WILLITS, 9/12/20 — In a catastrophic fire season, during which we’ve seen an area equivalent to the state of Connecticut burn in California, the Oak Fire stands out as a triumph for firefighters — as a demonstration of what Cal Fires mighty air arsenal and the state of California’s finely tuned mutual aid system allow for.
That fire, which ignited on labor day, and has burned 1100 acres, is now 50% contained, with all areas repopulated, except one neighborhood where the fire began. Five major structures have been confirmed destroyed (likely homes), and another 20 smaller structures (likely outbuildings and sheds) were also burned down. As of yesterday evening, 91 people remained displaced. No one was injured or killed.
With winds down, and humidity up, firefighters are still engaged on extensive mop up operations, to ensure that a future weather event won’t reignite embers, but favorable conditions have helped firefighters stop this fire at what’s now considered a relatively modest size. Secondary line some distance from the fire exists to the south to protect Brooktrails should the fire spread south, while firefighters are going direct on the fire-line today to try to extinguish hotspots. Firefighters have fully contained the fire along U.S. Route 101, and along the western edge of the fire.
Yesterday, during a special emergency session, the Mendocino County Board of Supervisors ratified the declaration of a state of emergency for Mendocino County due to the Oak Fire and August Complex. At that meeting Sheriff Matt Kendall said of the Oak Fire, “It could have been a lot worse.”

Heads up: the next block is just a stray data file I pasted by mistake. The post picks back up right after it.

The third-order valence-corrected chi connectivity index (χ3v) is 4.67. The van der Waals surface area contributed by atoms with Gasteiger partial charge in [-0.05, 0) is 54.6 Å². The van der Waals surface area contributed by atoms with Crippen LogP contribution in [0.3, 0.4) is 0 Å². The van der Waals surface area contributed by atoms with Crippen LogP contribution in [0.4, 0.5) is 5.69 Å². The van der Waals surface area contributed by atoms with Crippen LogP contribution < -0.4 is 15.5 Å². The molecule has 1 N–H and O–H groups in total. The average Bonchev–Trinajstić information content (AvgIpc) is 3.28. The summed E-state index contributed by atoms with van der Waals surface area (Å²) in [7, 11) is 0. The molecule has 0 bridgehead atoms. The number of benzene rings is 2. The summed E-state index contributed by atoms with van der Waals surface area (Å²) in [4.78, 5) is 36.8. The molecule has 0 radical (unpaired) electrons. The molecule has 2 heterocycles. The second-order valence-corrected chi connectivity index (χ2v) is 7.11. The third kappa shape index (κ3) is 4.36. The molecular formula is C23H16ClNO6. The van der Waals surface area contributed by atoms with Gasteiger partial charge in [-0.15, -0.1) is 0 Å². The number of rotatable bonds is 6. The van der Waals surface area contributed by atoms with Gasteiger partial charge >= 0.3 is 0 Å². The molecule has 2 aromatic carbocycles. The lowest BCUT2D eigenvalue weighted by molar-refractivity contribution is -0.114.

In the early hours of the fire things were touch and go. As residents of Brooktrails quickly packed their life’s belongings into cars and fled down the single-access Sherwood Road, residents of Brooktrails and Laytonville watched an ominous smoke plume grow, drift south, and eventually cover the Little Lake Valley.
Of course, an awareness of wildfire and some preparedness for evacuation has become a basic part of living in Northern California. As Kendall noted at that same meeting, “That was probably the smoothest evacuation that I have ever seen.” He added that people were well prepared, and that, “obviously [that] saved some lives in Mendocino County.”
Because of Brooktrails’s unique development, built into a forest with a single road in and out, an uncontrolled wildfire in the community has long been a nightmare scenario for the county and Cal Fire. And this particular fire began in an especially rugged and difficult to access corner of the subdivision, near 3rd Gate Road. Indeed, while some kind of rudimentary control lines were built early on, and massive retardant drops were made, in the first couple days, the steep terrain, falling trees, hinder firefighter’s ability to “go direct” on the fire.
Instead, in the first hours of the fire aircraft from across the state responded to Brooktrails to drop retardant, including the 747 supertanker “VLAT,” and other “LAT” such as a C-130 Hercules. In total 21 aircraft of different kinds made drops on the fire in the first 48 hours.
Also in those first minutes, the mutual-aid system went into effect, and soon firefighters from volunteer and professional departments across the county were responding to the fire. And in this situation the combination of Cal Fire’s infrastructural might, local volunteers on the ground, and many private contractors driving bulldozers and even piloting aircraft, succeeded in stopping the fire before the long feared worst case scenarios came true.
Here is Cal Fire’s update for today:Oak_IU_9.12_AM.01